By forcing people to eat chocolate until the point of disgust, researchers have demonstrated what happens to the brain when a good stimulus turns bad. The results shed light on the brain regions involved in addictions and eating disorders, the researchers say, which seem to tap into the same brain circuitry.
"Chocolate is the number one craved food, so this is sort of an in-house model of addiction," says cognitive neuroscientist Dana Small at Northwestern University School of Medicine in Chicago. To look at what brain regions become active when people eat chocolate, Small and colleagues fed chocolate bars to nine self-proclaimed chocoholics and measured blood flow in the brain using positron emission tomography (PET). After each of seven snacks, the subjects were asked whether the sweets tasted good and whether they wanted more.
The brain's limbic system--which processes emotion--came into play in different ways, depending on whether the subjects found the chocolate rewarding or revolting. When the subjects still wanted more, Small's team saw activity in brain regions implicated in craving, such as the midbrain and insula. That's known to also happen when people take cocaine. But when the chocolate lovers ate more even though they didn't really want to, blood flowed to areas such as the prefrontal region. These parts of the brain normally help make the decision to stop eating, the team says. Additionally, different regions of the orbitofrontal cortex--which is involved in weighing motivations--were activated depending on whether the subjects enjoyed the chocolate or not, the team reports in the September issue of Brain.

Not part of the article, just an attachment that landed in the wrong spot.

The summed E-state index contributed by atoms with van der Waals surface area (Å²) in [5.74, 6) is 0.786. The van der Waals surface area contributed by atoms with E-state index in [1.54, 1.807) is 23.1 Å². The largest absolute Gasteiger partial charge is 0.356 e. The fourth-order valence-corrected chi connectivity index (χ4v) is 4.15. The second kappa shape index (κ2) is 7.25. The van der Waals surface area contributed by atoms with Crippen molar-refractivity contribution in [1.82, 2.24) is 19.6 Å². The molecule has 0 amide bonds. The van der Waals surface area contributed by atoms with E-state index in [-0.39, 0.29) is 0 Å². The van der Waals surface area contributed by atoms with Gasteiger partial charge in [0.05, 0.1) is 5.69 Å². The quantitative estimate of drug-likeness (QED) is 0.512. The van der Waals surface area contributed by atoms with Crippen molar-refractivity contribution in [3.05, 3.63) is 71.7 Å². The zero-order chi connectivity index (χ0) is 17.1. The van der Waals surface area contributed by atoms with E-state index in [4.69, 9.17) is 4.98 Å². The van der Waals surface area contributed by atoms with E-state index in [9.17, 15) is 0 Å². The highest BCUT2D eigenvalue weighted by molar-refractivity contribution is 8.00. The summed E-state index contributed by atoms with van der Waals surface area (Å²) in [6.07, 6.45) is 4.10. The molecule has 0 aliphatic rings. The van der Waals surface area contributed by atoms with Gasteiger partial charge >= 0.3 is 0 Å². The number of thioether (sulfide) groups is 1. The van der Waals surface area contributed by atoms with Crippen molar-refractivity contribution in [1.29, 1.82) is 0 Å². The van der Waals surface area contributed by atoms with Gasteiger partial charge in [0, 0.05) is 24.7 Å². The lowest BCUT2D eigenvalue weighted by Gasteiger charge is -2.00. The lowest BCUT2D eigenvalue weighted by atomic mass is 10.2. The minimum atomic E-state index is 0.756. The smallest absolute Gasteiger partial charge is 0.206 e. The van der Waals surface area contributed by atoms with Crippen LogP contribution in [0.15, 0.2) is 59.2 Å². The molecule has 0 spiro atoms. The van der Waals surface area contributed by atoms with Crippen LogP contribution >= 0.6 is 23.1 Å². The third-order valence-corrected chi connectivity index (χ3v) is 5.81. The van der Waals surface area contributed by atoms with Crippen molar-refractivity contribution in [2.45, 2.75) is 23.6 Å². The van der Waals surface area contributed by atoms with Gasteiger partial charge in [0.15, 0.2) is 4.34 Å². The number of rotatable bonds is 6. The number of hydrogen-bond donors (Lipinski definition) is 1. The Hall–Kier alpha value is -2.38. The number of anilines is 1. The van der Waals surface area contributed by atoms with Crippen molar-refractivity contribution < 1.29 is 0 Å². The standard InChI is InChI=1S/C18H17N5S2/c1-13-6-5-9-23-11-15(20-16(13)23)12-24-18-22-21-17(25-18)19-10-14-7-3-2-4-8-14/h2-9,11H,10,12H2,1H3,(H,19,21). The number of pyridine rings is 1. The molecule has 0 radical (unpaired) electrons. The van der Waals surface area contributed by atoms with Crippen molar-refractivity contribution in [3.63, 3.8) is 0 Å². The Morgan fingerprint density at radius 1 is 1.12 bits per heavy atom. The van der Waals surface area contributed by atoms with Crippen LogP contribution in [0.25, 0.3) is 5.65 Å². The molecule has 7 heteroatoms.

The study makes a "major contribution" to ongoing efforts to map the brain circuitry involved in motivation because it used a constant stimulus, even as the sensation switched from pleasure to disgust, says neurobiologist Peter Shizgal of Concordia University in Montreal, Canada.